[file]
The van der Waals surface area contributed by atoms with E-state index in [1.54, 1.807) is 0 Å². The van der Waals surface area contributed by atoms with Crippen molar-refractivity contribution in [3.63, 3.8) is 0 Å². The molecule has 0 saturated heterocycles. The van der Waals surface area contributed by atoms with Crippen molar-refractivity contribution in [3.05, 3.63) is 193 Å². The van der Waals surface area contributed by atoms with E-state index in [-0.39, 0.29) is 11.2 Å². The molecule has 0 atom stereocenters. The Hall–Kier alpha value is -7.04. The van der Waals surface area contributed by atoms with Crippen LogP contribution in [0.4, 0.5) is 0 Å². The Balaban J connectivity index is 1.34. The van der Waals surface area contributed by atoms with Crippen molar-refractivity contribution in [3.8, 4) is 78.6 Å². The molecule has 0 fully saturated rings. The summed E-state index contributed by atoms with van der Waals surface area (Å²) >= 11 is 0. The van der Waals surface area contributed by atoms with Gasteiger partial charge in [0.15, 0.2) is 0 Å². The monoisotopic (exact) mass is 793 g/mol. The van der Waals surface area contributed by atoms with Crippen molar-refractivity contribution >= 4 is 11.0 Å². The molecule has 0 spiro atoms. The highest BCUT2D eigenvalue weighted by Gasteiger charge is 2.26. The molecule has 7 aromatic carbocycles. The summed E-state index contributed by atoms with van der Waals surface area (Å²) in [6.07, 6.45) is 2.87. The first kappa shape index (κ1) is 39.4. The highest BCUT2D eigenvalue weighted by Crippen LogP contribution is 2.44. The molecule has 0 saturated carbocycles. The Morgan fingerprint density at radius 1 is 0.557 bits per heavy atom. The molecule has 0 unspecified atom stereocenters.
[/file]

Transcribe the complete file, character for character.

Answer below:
The van der Waals surface area contributed by atoms with E-state index in [1.54, 1.807) is 0 Å². The van der Waals surface area contributed by atoms with Crippen molar-refractivity contribution in [3.63, 3.8) is 0 Å². The molecule has 0 saturated heterocycles. The van der Waals surface area contributed by atoms with Crippen molar-refractivity contribution in [3.05, 3.63) is 193 Å². The van der Waals surface area contributed by atoms with E-state index in [-0.39, 0.29) is 11.2 Å². The molecule has 0 atom stereocenters. The Hall–Kier alpha value is -7.04. The van der Waals surface area contributed by atoms with Crippen LogP contribution in [0.4, 0.5) is 0 Å². The Balaban J connectivity index is 1.34. The van der Waals surface area contributed by atoms with Crippen molar-refractivity contribution in [3.8, 4) is 78.6 Å². The molecule has 0 fully saturated rings. The summed E-state index contributed by atoms with van der Waals surface area (Å²) >= 11 is 0. The van der Waals surface area contributed by atoms with Gasteiger partial charge in [0.15, 0.2) is 0 Å². The monoisotopic (exact) mass is 793 g/mol. The van der Waals surface area contributed by atoms with Crippen molar-refractivity contribution >= 4 is 11.0 Å². The molecule has 0 spiro atoms. The highest BCUT2D eigenvalue weighted by Gasteiger charge is 2.26. The molecule has 7 aromatic carbocycles. The summed E-state index contributed by atoms with van der Waals surface area (Å²) in [6.07, 6.45) is 2.87. The first kappa shape index (κ1) is 39.4. The highest BCUT2D eigenvalue weighted by Crippen LogP contribution is 2.44. The molecule has 0 saturated carbocycles. The Morgan fingerprint density at radius 1 is 0.557 bits per heavy atom. The molecule has 0 unspecified atom stereocenters.